ABC School Sampler - Reproduction by Garrett Lewellen @1999
Mystery of the ABC School Sampler
Story by Barbara Lewellen
Artwork/Pictures/Maps by Garrett Lewellen
Family branch genealogies and researchers: Helen James Bingaman, Rita Ashley Fishman, Jim Franks, Gary & Brenda Hollan, Angelia Johnson, Barbara Lewellen, Edgar Rose, Dr. William Litchman, David McCann, Lyle Schadee, Dee Townsend, and Karen Tumbleson.
Research sources: Missouri State Archives, Denver Federal Archives, Colorado Springs LDS-Family History Library, Penrose Genealogy Library-Colorado Springs, Denver Public Library, University of Colorado-Norlin Library, Boulder Public Library, Boulder Carnegie Genealogy Library, The Library of Virginia Digital Collections, Library of Congress Digital Collection, Bureau of Land Management-Eastern Division Land Patents, Godfrey Memorial Library, Martin Luther King Library, Midwest Historical Society-Wichita, Kansas. Kentucky, Missouri & Wisconsin Vital Records, Illinois State Archives, The Virginia Historical Baptist Society of Richmond, Virginia, The King & Queen Historical Society, of King & Queen County, Virginia; UsGenWeb, and RootsWeb.
|L to R: Mrs. Sallie Ollie Scaggs, Mrs. Ann Parker, Frances Lee Scaggs, Joseph Kendal Wierman, Mrs. Lillie Mae Hunt, Vernon L. Wierman, Winnie (Briscoe) Wierman. Kneeling: Arthur H. Scaggs Sr., and infant Sally Scaggs. July 1939.|
Upon removing the embroidery artwork from the smoke damaged picture frame more ornamental motifs were found on the bottom edge which was folded under in order to fit the 16x20 frame. The actual dimensions of the sampler are 17x20 inches. The picture frame was modern, with the manufacturer's packaging line paper used as part of the backing.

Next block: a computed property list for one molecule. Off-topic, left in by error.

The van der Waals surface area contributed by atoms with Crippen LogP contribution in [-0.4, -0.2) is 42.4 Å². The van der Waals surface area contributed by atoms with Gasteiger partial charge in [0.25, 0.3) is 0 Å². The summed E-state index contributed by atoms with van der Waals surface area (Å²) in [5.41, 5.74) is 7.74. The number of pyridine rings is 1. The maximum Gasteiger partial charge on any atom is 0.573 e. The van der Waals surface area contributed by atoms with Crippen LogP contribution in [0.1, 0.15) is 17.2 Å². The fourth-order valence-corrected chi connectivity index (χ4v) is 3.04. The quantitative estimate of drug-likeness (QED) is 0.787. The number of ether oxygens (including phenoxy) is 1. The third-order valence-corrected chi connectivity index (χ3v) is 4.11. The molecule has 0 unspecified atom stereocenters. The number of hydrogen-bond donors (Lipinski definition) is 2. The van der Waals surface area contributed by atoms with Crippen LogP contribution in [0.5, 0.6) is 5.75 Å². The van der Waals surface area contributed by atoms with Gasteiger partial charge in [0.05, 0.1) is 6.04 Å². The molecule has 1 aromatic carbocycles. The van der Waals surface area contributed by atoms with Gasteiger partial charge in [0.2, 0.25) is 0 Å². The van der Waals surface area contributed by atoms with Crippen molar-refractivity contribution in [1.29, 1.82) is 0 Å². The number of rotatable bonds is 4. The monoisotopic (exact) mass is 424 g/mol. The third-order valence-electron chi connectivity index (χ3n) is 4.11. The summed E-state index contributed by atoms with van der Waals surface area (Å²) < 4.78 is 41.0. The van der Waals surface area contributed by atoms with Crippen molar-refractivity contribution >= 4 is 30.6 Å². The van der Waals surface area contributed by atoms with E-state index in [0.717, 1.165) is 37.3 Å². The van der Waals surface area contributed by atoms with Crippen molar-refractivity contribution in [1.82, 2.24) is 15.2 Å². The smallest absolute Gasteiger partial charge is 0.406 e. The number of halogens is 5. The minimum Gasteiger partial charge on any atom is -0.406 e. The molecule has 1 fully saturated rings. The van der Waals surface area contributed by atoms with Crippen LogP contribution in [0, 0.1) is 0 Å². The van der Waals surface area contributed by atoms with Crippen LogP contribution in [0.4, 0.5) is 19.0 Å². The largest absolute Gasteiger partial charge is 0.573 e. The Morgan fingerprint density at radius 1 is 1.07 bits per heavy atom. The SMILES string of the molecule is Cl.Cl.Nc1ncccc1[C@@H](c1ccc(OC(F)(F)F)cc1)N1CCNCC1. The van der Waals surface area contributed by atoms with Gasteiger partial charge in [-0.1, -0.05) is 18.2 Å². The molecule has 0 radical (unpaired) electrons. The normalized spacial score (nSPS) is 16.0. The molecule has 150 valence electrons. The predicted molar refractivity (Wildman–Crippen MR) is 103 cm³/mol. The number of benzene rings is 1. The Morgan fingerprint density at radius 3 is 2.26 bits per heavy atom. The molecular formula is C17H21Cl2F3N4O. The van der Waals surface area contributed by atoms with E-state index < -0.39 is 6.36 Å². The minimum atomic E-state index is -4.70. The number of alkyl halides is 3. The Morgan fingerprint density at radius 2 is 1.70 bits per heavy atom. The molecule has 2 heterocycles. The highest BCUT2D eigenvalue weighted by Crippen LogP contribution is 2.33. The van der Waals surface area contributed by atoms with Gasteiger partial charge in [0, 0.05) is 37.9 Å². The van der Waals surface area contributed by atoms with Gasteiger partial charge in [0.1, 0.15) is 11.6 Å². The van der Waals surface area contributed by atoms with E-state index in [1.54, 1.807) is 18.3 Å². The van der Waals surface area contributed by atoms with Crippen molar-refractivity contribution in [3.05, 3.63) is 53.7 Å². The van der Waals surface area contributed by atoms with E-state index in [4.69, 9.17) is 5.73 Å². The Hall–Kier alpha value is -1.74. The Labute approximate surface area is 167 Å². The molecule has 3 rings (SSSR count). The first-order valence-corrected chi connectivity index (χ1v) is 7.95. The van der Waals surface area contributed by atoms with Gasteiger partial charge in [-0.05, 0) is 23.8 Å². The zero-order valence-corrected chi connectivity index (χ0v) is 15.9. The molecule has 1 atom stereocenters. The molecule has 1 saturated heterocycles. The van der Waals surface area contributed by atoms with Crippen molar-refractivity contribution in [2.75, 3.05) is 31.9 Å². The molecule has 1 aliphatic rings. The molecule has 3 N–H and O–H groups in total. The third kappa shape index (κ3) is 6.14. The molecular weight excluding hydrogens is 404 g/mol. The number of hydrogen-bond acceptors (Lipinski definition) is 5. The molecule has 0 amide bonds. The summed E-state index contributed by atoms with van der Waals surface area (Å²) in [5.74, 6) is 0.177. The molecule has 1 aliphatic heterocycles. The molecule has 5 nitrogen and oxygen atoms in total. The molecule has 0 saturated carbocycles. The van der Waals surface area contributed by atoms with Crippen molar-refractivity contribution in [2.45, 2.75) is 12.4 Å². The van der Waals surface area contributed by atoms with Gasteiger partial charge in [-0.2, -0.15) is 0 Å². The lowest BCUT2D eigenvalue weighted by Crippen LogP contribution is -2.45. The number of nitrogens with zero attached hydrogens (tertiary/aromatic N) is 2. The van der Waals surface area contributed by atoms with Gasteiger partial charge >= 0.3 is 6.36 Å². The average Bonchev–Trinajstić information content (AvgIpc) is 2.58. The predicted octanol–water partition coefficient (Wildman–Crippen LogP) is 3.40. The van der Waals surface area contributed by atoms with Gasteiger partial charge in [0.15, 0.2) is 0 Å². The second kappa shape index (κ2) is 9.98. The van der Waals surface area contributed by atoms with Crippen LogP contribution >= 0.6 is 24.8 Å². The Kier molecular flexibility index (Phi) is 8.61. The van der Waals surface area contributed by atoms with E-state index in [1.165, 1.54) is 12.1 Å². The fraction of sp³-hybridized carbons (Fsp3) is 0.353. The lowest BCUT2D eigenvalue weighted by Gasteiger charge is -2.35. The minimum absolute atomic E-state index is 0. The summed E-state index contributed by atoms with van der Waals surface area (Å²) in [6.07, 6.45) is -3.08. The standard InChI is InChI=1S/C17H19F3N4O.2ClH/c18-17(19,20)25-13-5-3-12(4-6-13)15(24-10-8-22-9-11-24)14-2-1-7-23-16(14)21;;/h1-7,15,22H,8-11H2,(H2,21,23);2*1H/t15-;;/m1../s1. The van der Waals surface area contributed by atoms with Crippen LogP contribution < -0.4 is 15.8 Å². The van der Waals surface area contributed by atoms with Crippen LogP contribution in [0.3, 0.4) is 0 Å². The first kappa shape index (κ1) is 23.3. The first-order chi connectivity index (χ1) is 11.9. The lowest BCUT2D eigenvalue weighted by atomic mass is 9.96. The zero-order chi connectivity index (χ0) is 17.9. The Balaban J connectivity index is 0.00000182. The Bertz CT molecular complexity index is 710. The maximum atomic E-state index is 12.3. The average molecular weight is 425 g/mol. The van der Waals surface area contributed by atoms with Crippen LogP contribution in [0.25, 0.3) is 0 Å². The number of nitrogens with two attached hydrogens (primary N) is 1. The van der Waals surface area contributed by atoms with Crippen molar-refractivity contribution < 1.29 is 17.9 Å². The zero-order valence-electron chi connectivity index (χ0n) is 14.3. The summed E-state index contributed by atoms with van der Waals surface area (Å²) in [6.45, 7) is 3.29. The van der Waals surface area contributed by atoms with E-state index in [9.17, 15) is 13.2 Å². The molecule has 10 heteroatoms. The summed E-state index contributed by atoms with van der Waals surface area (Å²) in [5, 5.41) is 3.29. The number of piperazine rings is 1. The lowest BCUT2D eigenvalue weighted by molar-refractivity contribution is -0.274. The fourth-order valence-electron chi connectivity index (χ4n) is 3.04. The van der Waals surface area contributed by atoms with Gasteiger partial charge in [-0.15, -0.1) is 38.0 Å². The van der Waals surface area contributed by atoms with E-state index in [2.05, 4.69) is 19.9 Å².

The embroidery artwork consisted of repeated rows of upper and lower case alphabet letters, numbers one to nine, a biblical verse, symbols, names and birthdates. The color theme consisted of harvest gold, forest green and ivory threads. The background of the sampler is hand-woven linen with about ten threads per square inch. The biblical verse was completed in black embroidery thread now faded to brown.
The embroidery artwork is an ABC School Sampler. Young girls aged 9 to 13, stitched samplers during the 18th and 19th century as part of their formal training of learning stitchery and the alphabet. Early samplers were long and slender, no more than twelve inches long and eight inches wide. Later samplers increased in size. The samplers reflected the girls' quality of needlework and education. Education was either acquired from home schooling from mother to daughter or formal institutional training. A girl's wealth could be measured by the usage of many colored yarns which were difficult to obtain.
Samplers included the alphabet repeated several times, numerals, biblical versus, motifs and symbols of birds, flowers, plants, houses, trees, and people. Decorative lines separated each set of the alphabet. To commemorate her family a girl included the names of her parents, favorite friends or relatives, places or events. Events could include the birth of a sibling, the girl becoming a teenager or the death of a family member or loved one.
Each symbol in the sampler has a significant meaning relative to experiences or events in the girl's family life: births, deaths, people, love, occupations, neighbors, travel, and locations.
Once completed the girl signed the sampler with her name at the bottom of the sampler followed by either her age or birth date, or the year the sampler was actually made. Finished samplers were typically rolled up on a round dowel and stored in a chest. The sampler was brought out on special occasions for display. Other girls preferred to frame their artwork for display in the family home.
Signature of maker of ABC School Sampler placed at bottom.
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